Thick rime on the top half of the route
At 500m long this is a really enjoyable route. Open to lots of variation with harder and easier options all over the place on the lower part of the route. I climbed a few sections which felt a bit spicy to be soloing in the conditions, but on the top half of the route I found frozen turf a plenty and thick rime ice everywhere.

 The narrow crest

The top half of the route is a slender rib of granite blocks and slabs, needing some delicacy under the soft snow as here there is far less turf for tool placements. It was pretty narrow in places and the route kept me engaged for its whole 500m.

Walking conditions were quite easy on the snow on the plateau and I romped down the ski runs down to the car-park, catching a great sunset and a layer of mist forming over Loch Linnhe.


Tuesday, 27 November 2012

A quick blast up Sron na Lairig.

 Sron na Lairig (II***) this morning

The current cold-snap is becoming frustrating…as it isn't actually that cold. Whilst it is great to have snow back on the hills and to have good weather for the last few days, the snow is insulating the ground underneath from freezing - meaning that conditions for climbing aren't great at all.

I watched a great short film last night on UKC about a pair of world-class European climbers coming over to Scotland to winter climb. It really struck me just how much respect and excitement they had for Scotland's strict winter climbing ethics. It's one of the many things I love about it, that there are such rules in place.

 Small cornices on Stob Coire Sgreamhach

This early in the season, we are all bouncing off the walls and drooling at the prospect of getting our first few winter routes done. Quite a few folk end up climbing routes that aren't in proper winter-nick. But I've come to firmly believe that if you are going to play the game, you should play it fairly or not at all.

 Beinn Fhada

So although this morning I was eager to climb something harder, I didn't want to be pulling on axes on un-frozen turf so I decided to do a mountaineering route instead. In most people's eyes these "winter scrambles" are fair-game so long as they have plenty of snow on them, as it's fairly rare that you ever have to actually pull on your axes.

The knife-edge top section of Sron na Lairig

Sron na Lairig in Glencoe is a beautiful route, one of the first I ever climbed in the glen. Its slender, snaking profile has formed an impressive back-drop to dozens of runs along the Lairig Eilde during the past year or so, and today I was compelled to re-visit this mountaineering classic.

 Sron na Lairig's elegant shape from above

I avoided the bottom part of the ridge via an easy ramp on the left as there wasn't much snow cover lower down, and then joined the main ridge at the next steep step higher up. There was plenty of snow around, most of it very soft but with a wee bit of sun-crust, and quite a lot of the ground exposed to the air is starting to freeze up.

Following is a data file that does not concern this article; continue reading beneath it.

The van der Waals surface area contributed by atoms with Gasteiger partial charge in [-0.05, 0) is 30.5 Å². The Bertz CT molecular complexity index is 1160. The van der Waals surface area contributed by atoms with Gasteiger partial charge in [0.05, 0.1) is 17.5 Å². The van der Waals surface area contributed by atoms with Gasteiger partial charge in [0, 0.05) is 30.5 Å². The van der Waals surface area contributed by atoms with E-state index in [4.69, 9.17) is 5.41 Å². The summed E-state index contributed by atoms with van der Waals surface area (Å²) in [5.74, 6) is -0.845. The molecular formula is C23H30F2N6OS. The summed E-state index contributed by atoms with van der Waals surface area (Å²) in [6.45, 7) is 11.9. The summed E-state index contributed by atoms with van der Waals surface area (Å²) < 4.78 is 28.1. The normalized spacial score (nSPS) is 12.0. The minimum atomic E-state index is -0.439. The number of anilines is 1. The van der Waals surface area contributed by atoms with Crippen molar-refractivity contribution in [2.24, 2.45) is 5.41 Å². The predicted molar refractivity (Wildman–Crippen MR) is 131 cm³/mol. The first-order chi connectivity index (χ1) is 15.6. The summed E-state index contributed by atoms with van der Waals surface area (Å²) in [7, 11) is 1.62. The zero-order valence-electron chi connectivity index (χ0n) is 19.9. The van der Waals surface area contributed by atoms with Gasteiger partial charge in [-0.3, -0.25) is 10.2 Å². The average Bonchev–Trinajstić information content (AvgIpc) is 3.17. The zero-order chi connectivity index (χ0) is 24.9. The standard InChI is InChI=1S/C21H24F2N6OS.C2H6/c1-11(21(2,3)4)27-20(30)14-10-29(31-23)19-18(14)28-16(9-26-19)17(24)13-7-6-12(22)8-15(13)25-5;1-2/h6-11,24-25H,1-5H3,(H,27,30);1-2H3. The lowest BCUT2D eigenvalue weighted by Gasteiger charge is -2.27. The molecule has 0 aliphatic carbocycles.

There was no-one else around and I made quick progress through the deep snow, pleased that the wind had dropped right down and wasn't knocking me over as it was in the Mamores last week. 4 hours 45 minutes car-to-car with plenty of photo-taking and view-gazing - a short and easy snow-fix but an enjoyable one.


Friday, 23 November 2012

Passing time until the next freeze

Plenty of snow and wind but no frozen ground yet....

A walk up into the Mamores today revealed yet more of the quasi-winter conditions which have been a regular feature in the mountains since October. A fair amount of snow blowing around and to a fairly low level….as has been the case fairly frequently now for the last few weeks. But still no frozen turf or ice in evidence, and the winter climbing community becomes more expectant by the day.

In these same few weeks every year I can never help my eagerness getting the better of me. Time seems to drag as I wait for a "proper" cold snap to freeze the turf and bring the cliffs into winter condition, and I find myself feeling like a coiled spring with too much energy looking for an outlet.

Ironic really. I've learnt through experience that patience is one of the greatest virtues of a winter climber. But it is a virtue that I'm well aware I do not have. I try to adhere to Scotland's strict climbing ethics and I won't climb routes that are unfrozen or not in condition…but it doesn't stop me getting feet that are itchy as hell.

I'd hoped this year that my relatively new-found love of hill-running would quench my thirst for all things winter and provide an outlet for my energy, but it hasn't quite worked like that. If anything it has increased my enthusiasm…my fitness has improved in leaps and bounds, and I'm on my best ever form by a large margin. When else can it be tested so rigorously as during a winter climbing season?

I tried something new with my running a few days ago. I ran up to my usual stopping point for shortish runs in Coire nan Lochan, but then set my stop-watch, and ran for another two minutes up-hill. It felt blissfully easy. And it made me think. Though my fitness is now at a level I was only dreaming of two years ago, I can still set my sights so much higher. But it's already clear how much benefit this will have on my winter fitness - during 3000ft of walking ascent I hardly noticed any increase in usual heart-rate, I forgot to drink anything because I didn't get thirsty and I feel a world different on the hill to a few months back. I go hard, during my training runs...but oh boy does it yield results.